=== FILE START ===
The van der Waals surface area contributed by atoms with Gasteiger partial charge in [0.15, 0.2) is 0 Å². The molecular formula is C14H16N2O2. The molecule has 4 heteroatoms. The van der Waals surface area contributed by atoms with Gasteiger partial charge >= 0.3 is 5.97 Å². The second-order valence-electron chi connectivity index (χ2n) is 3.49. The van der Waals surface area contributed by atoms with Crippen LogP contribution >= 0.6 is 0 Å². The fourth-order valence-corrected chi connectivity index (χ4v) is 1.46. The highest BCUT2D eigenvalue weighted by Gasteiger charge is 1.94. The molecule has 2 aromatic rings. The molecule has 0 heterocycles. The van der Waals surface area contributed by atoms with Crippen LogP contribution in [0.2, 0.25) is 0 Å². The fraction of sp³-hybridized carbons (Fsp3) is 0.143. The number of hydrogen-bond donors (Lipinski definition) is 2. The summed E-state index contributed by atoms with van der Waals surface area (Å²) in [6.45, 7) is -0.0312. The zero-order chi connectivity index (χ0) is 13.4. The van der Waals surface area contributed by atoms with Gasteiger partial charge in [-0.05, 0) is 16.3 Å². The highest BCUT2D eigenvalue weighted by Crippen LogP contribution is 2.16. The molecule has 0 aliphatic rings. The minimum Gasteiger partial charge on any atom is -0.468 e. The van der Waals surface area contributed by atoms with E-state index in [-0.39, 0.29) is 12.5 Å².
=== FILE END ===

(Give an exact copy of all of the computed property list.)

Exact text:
The van der Waals surface area contributed by atoms with Gasteiger partial charge in [0.15, 0.2) is 0 Å². The molecular formula is C14H16N2O2. The molecule has 4 heteroatoms. The van der Waals surface area contributed by atoms with Gasteiger partial charge >= 0.3 is 5.97 Å². The second-order valence-electron chi connectivity index (χ2n) is 3.49. The van der Waals surface area contributed by atoms with Crippen LogP contribution >= 0.6 is 0 Å². The fourth-order valence-corrected chi connectivity index (χ4v) is 1.46. The highest BCUT2D eigenvalue weighted by Gasteiger charge is 1.94. The molecule has 2 aromatic rings. The molecule has 0 heterocycles. The van der Waals surface area contributed by atoms with Crippen LogP contribution in [0.2, 0.25) is 0 Å². The fraction of sp³-hybridized carbons (Fsp3) is 0.143. The number of hydrogen-bond donors (Lipinski definition) is 2. The summed E-state index contributed by atoms with van der Waals surface area (Å²) in [6.45, 7) is -0.0312. The zero-order chi connectivity index (χ0) is 13.4. The van der Waals surface area contributed by atoms with Gasteiger partial charge in [-0.05, 0) is 16.3 Å². The highest BCUT2D eigenvalue weighted by Crippen LogP contribution is 2.16. The molecule has 0 aliphatic rings. The minimum Gasteiger partial charge on any atom is -0.468 e. The van der Waals surface area contributed by atoms with E-state index in [-0.39, 0.29) is 12.5 Å².